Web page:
COMMENTARY: It’s time to judge forest policy by its result, not by its intent
Rural Americans suffer while the Northwest Forest Plan fails to save owls
Published:(Sunday, May 27, 2012 04:25AM)Today
BY ROB DEHARPPORT
For The Register-Guard
Failed federal policies implemented by unelected agencies such as the U.S. Forest Service and the Bureau of Land Management during the past 30 to 40 years remind me of a quote from the late economist Milton Friedman: “One of the great mistakes is to judge policies and programs by their intentions rather than their results.”
The Northwest Forest Plan enacted by President Clinton in 1994 may have had good intentions, but it has failed catastrophically.
According to Forest Service records, the volume of timber harvested on Forest Service lands declined from a peak in 1987 of 12.7 billion board feet to 4.8 billion board feet in 1994. That harvest further declined to 2.4 billion board feet in 2011. When the Northwest Forest Plan was adopted in 1994, harvest levels already had dropped by nearly two-thirds — and today are merely 19 percent of the peak harvest level of 1987.
Pacific Northwest forests in the spotted owl zone grow anywhere from 500 to 1,000 board feet per acre per year. The Northwest Forest Plan encompasses 23 million acres. Growth on those acres has been at least 16 billion board feet per year. During the past 18 years, the annual harvest has been only 3 percent of growth.
The resulting build-up of biomass in Northwest forests has led to catastrophic fires burning millions of acres. Spotted owl populations have crashed by 60 percent or more. The Northwest Forest Plan has failed to save owls and instead has caused the incineration of their habitat.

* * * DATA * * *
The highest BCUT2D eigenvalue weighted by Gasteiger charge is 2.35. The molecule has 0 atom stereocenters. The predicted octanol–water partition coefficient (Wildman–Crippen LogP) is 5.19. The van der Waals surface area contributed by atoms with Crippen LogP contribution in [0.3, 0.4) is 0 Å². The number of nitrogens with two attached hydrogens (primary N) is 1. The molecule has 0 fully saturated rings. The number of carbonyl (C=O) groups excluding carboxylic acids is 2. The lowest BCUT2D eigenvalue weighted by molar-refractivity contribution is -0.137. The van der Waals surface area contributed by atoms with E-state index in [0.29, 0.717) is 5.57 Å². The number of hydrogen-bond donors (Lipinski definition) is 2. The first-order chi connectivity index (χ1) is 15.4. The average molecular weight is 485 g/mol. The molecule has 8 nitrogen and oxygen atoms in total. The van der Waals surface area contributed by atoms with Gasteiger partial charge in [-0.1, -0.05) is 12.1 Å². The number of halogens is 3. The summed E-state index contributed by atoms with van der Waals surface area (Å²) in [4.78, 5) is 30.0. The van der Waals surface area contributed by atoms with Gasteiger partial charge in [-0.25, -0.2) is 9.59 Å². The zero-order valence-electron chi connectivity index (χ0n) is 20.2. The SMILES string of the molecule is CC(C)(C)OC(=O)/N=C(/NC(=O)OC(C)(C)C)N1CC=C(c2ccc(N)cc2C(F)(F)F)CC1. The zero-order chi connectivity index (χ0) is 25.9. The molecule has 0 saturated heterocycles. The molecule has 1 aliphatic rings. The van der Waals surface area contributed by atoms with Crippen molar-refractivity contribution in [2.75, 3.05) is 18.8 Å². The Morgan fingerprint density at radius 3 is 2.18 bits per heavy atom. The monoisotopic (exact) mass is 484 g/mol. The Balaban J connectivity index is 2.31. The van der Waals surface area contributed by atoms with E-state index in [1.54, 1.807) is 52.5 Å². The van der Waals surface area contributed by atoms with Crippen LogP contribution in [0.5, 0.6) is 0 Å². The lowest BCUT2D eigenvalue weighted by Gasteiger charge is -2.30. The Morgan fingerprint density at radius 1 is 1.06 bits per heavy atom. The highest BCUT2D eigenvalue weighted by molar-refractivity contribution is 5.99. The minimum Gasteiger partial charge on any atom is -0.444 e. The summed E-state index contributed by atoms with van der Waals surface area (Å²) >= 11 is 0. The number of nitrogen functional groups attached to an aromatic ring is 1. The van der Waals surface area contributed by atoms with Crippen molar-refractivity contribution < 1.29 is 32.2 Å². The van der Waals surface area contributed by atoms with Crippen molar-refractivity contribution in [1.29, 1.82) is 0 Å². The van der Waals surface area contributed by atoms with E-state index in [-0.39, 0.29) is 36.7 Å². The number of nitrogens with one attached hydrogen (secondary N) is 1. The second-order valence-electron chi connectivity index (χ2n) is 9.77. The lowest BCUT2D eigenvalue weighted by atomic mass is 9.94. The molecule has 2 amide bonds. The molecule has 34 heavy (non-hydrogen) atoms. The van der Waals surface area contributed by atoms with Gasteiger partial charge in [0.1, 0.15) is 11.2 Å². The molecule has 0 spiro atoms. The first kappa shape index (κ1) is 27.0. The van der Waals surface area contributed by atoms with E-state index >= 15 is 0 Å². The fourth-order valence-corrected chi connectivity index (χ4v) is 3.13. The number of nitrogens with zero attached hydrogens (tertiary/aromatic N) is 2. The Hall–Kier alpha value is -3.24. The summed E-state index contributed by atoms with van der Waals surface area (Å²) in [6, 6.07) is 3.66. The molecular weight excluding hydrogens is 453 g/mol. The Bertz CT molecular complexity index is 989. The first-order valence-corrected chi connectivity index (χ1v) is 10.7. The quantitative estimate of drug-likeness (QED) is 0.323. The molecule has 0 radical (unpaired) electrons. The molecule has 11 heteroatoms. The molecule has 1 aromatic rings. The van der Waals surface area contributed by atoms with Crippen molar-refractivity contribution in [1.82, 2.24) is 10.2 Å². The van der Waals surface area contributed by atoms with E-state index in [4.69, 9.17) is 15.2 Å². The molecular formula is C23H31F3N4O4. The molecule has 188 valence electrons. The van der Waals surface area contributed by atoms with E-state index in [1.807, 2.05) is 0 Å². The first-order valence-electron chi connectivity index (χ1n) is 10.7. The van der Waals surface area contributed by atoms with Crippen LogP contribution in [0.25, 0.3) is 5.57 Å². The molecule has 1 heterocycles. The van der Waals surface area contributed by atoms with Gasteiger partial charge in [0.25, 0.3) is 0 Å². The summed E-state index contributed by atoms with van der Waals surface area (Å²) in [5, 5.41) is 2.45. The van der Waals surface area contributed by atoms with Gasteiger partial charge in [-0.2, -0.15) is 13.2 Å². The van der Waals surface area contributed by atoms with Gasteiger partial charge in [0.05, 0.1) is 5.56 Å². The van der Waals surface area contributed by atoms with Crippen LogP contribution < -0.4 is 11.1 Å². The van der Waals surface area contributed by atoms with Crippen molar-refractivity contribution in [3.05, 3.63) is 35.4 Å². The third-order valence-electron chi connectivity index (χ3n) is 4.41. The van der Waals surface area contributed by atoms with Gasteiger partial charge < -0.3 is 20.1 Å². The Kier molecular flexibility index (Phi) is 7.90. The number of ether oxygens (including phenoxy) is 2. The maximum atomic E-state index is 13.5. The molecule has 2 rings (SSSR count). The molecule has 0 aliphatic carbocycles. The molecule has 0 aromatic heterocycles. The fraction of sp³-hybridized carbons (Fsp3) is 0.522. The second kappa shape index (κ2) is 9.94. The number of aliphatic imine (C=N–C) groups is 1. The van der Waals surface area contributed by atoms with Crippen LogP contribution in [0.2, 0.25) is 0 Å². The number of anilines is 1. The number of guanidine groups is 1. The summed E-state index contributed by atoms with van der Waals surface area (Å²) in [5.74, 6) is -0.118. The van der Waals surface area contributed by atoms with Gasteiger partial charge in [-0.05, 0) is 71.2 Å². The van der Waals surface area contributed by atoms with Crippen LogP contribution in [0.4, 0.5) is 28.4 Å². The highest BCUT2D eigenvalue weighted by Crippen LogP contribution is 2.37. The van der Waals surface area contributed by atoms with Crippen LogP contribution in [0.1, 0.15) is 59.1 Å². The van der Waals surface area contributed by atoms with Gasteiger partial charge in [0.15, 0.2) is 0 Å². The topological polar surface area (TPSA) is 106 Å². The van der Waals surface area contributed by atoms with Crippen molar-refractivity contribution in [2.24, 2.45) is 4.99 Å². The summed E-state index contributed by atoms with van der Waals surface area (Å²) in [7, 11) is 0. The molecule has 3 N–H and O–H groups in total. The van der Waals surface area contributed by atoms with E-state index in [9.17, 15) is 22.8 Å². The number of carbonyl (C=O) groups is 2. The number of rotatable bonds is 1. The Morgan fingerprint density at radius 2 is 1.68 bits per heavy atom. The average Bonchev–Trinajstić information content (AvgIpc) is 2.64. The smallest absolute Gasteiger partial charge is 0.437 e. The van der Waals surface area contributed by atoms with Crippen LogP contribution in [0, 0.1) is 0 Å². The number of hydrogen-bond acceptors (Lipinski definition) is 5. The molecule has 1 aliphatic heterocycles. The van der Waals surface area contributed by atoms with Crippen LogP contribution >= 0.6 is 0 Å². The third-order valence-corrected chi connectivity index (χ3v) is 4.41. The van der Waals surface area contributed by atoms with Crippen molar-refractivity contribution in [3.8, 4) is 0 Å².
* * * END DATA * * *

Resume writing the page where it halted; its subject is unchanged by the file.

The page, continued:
The Pacific Northwest is the premier timber-growing region in the world. Yet today, America is importing 40 percent of its softwoods from Canada.
Does this make any sense? We are in a prolonged period of high unemployment in America — and especially in Oregon, Washington and Northern California. Poverty in rural areas of the Northwest continues to fester.
More than 25 percent of rural Oregon families are on food stamps.
In Oakridge, 80 percent of our public school students qualify for free lunches based on family income.
The Oakridge School District now enrolls slightly more than 500 students, down from a high of nearly 1,200 just 30 years ago.
At least 44 businesses from the Oakridge-Westfir area have closed their doors since the late 1970s.
CEO Peter Pope of the shuttered Pope & Talbot mill in Oakridge said, “The spotted owl issue destroyed any chance to keep the Oakridge mill going.” Pope explained that a failed effort to save the species was the “death blow” to Oakridge.
These failed policies continue today. President Clinton promised that, “We must never forget the human element and local economies.” Guess what? Rural timber towns and their residents have been forgotten.
Local Forest Service officials are held hostage by bureaucrats in Washington, D.C., and the policies they have created. Increased local control and stewardship is the logical answer, yet this solution is unattainable in the current top-down bureaucratic structure.